Tube Lines, owned by Transport for London, equips its employees with the latest technology to lower costs and complexity. By investing in a standardised environment with key Microsoft technologies, Tube Lines can upgrade and deploy all Microsoft
products within 12 months from release. With its recent move to the Wave “14” stack, it has saved hundreds of thousands of pounds and countless person hours. The refresh included a range of Microsoft security and systems management products, as well as unified
communications and collaboration software. Using standard Microsoft technologies has contributed towards a reduced IT operating cost of more than 70 per cent in the past five years. By using the standardised approach with a simplified environment, Tube Lines
is well placed to upgrade to Wave “15” technologies.
United Kingdom (U.K.) engineering company Tube Lines—now owned by Transport for London—is responsible for the maintenance and upgrade work for the London Underground’s Jubilee, Northern, and Piccadilly lines. These three lines alone are used by 1.9 million
passengers a day providing a vital artery for the lifeblood of the travel infrastructure in London. Transport for London is the local government body that controls most aspects of the transport system in Greater London. Tube Lines also provides a number of
services across the network, including the Emergency Response Unit, Distribution Services, and Trans Plant, which provides specialist engineering trains.
Efficient and modern IT is at the heart of everything Tube Lines undertakes to keep the London Underground network running smoothly and safely. It provides a reliable and up-to-date system to Tube Lines key workers who maintain parts of the London Underground,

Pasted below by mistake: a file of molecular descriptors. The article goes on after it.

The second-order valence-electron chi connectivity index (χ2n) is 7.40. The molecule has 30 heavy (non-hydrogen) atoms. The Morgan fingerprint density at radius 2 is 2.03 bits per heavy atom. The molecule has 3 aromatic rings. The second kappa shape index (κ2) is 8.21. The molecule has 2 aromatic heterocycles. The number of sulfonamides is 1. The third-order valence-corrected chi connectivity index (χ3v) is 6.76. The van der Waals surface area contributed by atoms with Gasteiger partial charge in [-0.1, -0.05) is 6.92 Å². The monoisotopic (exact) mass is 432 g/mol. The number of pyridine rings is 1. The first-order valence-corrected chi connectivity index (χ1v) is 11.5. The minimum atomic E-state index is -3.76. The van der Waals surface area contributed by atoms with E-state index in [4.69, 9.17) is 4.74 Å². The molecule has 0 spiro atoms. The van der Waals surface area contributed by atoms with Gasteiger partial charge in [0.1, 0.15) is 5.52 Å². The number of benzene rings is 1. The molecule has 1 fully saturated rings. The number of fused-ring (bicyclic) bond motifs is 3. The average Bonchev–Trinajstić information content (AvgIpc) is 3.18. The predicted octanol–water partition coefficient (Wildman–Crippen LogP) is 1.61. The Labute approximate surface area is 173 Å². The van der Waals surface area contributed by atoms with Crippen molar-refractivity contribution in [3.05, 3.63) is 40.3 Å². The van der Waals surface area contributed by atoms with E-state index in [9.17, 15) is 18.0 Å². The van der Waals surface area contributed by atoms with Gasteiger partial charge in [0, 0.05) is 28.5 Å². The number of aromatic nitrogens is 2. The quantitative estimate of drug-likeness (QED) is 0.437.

benefiting the travelling public. The Tube Lines IT team uses outsourced suppliers for support services for around 2,800 staff, but the major business decisions are made in-house.
||Since 2005, Tube Lines has adopted a strategy aimed at standardising, simplifying, and lowering the cost of its IT infrastructure. Our long-term aim is to create a lean infrastructure where IT becomes a utility that’s easy to manage
and provides a predictable and reliable service.
| Adrian Davey
Head of IT
Adrian Davey, Head of IT, Tube Lines, says: “Since 2005, Tube Lines has adopted a strategy aimed at standardising, simplifying, and lowering the cost of its IT infrastructure. Our long-term aim is to create a lean infrastructure where IT becomes a utility that’s
easy to manage and provides a predictable and reliable service.”
Tube Lines workers are dispersed across 45 locations in London, which poses challenges for system management and administration. Davey says: “For example, in year one of the modernisation project, there were 72,000 calls to the service desk and around 220
Severe 1 category incidents logged. Costs were escalating. But we also needed a much more consistent user experience across the portfolio of desktop and server products to give our people the best tools for the job.”
Since 2005, Tube Lines has made a strategic investment in standardising the Microsoft enterprise technology environment. It has now completed its second wave of upgrades since 2005 and is planning to make a third upgrade in 2012/13.
The company has successfully migrated from Windows Vista to Windows 7 Enterprise operating systems, with the Microsoft 2010 portfolio of communication, collaboration, and security technologies. These include the Microsoft Office 2010 release, Microsoft Exchange
Server 2010 Enterprise, Microsoft SharePoint 2010, and supporting technologies for database management. Other additions include Microsoft middleware and unified communications, and the Microsoft System Center suite.
Tube Lines has a Microsoft Enterprise Agreement for low-cost volume licensing of software, which it uses to the fullest extent. For example, expensive third-party products were replaced with advanced Microsoft products for protection against malware and
viruses and for access and identity management across its estate. Employees also enjoy the Home Use Programme, allowing the installation of Microsoft software at home. This has the added benefit of helping people become familiar with the technology outside